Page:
Saturday, January 18, 2014
Joan Entmacher and Amy Matsui (both of the National Women's Law Center) have published Addressing the Challenges Women Face in Retirement: Improving Social Security, Pensions, and SSI, 46 John Marshall L. Rev. 749 (2013).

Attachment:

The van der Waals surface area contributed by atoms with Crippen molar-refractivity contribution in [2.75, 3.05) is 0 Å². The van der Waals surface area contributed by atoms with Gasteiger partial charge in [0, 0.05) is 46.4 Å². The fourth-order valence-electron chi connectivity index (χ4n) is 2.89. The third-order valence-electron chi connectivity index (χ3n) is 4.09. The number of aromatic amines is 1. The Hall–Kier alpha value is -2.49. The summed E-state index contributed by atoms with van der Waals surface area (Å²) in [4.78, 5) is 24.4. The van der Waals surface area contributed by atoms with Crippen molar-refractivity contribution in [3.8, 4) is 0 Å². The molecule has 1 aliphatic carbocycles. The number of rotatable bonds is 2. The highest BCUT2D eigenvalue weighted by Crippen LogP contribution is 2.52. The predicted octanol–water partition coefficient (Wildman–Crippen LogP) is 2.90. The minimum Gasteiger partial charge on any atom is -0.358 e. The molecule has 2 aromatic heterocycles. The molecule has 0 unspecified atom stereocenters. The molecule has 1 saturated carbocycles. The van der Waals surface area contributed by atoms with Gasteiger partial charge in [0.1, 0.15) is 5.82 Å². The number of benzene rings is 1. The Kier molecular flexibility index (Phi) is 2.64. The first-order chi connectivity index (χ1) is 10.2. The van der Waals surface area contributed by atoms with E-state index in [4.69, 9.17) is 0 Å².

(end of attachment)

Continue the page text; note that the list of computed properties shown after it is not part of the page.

It is a truth universally acknowledged (or it should be) that women are more economically vulnerable than men in retirement. On average, women’s lifetime earnings are lower than men’s, and divorce, single parenthood, and widowhood have a particularly detrimental impact on women’s economic security. Thus, women reach retirement with lower Social Security benefits, smaller pensions and retirement savings, and fewer assets than men. However, women actually need more assets to achieve retirement security because they generally live longer than men, face higher health care costs, and spend more years alone. In 2011, almost 11 percent of women 65 and older lived in poverty compared to about six percent of men 65 and older, and about one in five older single women and older Black and Hispanic women were poor.2 For these reasons, addressing America’s retirement crisis requires policy solutions that specifically address the challenges women face in retirement, especially low-income women, women of color, and single older women.